At the end of summer, I was lucky enough to travel to three beautiful places in Spain: Corella, San Sebastian and Bilbao. I’m feeling a little nostalgic today, or perhaps the reality of university is starting to hit me and I’m craving a bit of a mental step back from it all – either way, I thought this would be a good moment to look back over my street photography from my little September Spanish adventure.
I recently put out a post about shooting street photography, which included several tips and tricks for beginners to get stuck into the art of capturing spontaneous, real moments. Lots of you seemed to enjoy that post, and several people expressed an interest in getting started but feeling anxious about having to shoot on the street with people noticing you. Worry no more, I’ve got you – this is what we’re going to be discussing today.
Now, who would be a good person to turn to for advice on such a subject? A highly socially anxious individual who has a bit of experience with taking photos on the street, I’d assume. Hmm… can you think of anyone? Yeah, that’s right, you’ve come to the right place. If you’ve read my blog before, you’ll definitely have come across content centred around anxiety – even if you weren’t looking for it. I’ve talked before a lot about how standing out in any way at all has given me crippling irrational fear in the past.
Some of you who have been around on my blog since the start of the year will know that I started getting into manual photography (figuring out all the settings yourself rather than leaving your camera on auto the whole time) back in January. However, I’ve been interested in shooting photos of things that are happening on the streets for quite a while longer than that. I think this interest in street photography stemmed from travelling – coming into contact with ways of life so different to what I experience back home made me want to capture these moments on camera.
I’m still very much learning about shooting photos on the street, but I do feel like I’ve learnt a few things about street photography since I started getting into it. So today, in collaboration with Panasonic, I thought I’d share those tips with you all. I’ve been aware of Panasonic cameras for almost as long as I’ve been interested in photography – my dad has had several different models over the years and has always had great things to say about them. One he doesn’t have yet though is the recently released Lumix mirrorless camera, which is capable of shooting high quality images and videos in 4K. Sounds like it could be a great companion for shooting on the street!
Nestled away in Northeastern Europe, Latvia is perhaps an underappreciated country in the travelling community. However, this Baltic State has a lot to boast about, of which I only managed to glimpse a little of in the three days I spent roaming the cobbled streets of the Old Town, staring up at the remarkably decorative buildings and observing the traditional and much-hyped Song and Dance Festival that happened to be going on whilst I was there.
The overused phrase ‘a picture speaks a thousand words’ definitely rings true when it comes to describing travel adventures; hence the start of my travel photojournal series… First up on the list is my rundown of Riga – the unassuming capital of Latvia.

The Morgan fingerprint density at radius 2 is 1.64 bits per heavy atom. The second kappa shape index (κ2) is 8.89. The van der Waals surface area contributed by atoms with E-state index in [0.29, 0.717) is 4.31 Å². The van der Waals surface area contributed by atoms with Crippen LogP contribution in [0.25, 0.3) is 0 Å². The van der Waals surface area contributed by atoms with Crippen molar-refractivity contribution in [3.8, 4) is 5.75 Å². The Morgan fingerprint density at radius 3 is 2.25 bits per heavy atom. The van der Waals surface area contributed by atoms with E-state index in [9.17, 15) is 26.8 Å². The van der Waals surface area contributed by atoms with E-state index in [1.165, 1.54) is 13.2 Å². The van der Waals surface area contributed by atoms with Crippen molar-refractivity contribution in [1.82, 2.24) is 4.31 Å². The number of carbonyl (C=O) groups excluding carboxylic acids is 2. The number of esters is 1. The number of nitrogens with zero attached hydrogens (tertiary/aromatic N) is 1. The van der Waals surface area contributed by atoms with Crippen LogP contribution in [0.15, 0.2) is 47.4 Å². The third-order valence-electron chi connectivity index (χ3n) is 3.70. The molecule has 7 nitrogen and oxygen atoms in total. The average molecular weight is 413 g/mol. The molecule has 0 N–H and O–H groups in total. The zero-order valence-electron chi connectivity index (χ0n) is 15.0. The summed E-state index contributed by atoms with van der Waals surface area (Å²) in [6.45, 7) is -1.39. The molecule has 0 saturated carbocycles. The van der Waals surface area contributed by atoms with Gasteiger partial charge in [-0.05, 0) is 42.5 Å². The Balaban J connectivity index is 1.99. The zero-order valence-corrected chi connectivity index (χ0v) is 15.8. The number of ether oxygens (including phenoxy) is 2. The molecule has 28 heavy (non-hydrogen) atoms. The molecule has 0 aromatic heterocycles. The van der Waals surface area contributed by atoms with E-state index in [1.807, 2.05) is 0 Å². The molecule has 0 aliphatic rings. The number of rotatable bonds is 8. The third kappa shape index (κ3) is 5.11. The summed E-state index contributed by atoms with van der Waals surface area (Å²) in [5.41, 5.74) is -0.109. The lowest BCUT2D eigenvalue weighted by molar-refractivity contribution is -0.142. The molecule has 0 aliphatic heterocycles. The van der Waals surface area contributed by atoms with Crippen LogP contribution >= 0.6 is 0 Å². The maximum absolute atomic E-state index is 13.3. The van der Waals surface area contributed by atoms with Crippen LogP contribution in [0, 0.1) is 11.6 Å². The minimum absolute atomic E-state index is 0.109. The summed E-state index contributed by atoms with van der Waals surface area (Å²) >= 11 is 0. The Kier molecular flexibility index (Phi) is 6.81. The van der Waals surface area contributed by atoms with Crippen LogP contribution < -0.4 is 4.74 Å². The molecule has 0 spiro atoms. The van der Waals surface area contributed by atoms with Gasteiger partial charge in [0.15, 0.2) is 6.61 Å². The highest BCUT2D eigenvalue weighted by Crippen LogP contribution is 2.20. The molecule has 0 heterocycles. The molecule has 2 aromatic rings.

A few days ago, I decided to start a new Instagram account. If anyone reading this follows my old one, they might be thinking ‘why?!’ I had over 1k followers on there and a feed I quite liked. I’ve worked hard to get it to that point so why on earth would anyone in that position start from 0 again: especially when it is notoriously difficult to grow an audience on Instagram now. If you’re only here for the short answer then all you need to know is that I wanted a fresh start.
Not satisfied by that answer? Then stick around for the long story…
Sometimes we just need to go on an adventure. Feel the salt spray in our hair, the recklessness of the wind in our lungs, the laughter forging wrinkles by our eyes and all that cliché stuff. It may be cliché, but it doesn’t make it any less true. I find if I don’t quench my curiosity as often as I can, I can quite easily slip into low moods.
The repetition of routine has the potential to leave me feeling unequivocally stuck, instilling in me an urge to do something to free myself from whatever rut I’m in. I guess I’m sometimes like a truck that needs to be jumpstarted out of the mud. Last week was one of those times, and so I grabbed the car keys and set off on a little adventure, to a beautiful coastal area in Sussex called Cuckmere Haven.
First of all I’d like to apologise for the sporadic and spontaneous posts that seem to be appearing on my blog at the moment. Recently, having started my new job on top of trying to catch up with some uni work, I’ve been pushed a little off-kilter and my routine of writing a post every day or two has become disrupted. This is something I’m trying to amend though, so hopefully I can find a new sort of routine to slide into once I find my feet at work.
At the start of the year, I wrote a blog post detailing my experiences of what it’s like to shoot manual photos for the first time. Today I’d like to revisit that topic and offer a few tips to anyone out there trying to get into it themselves.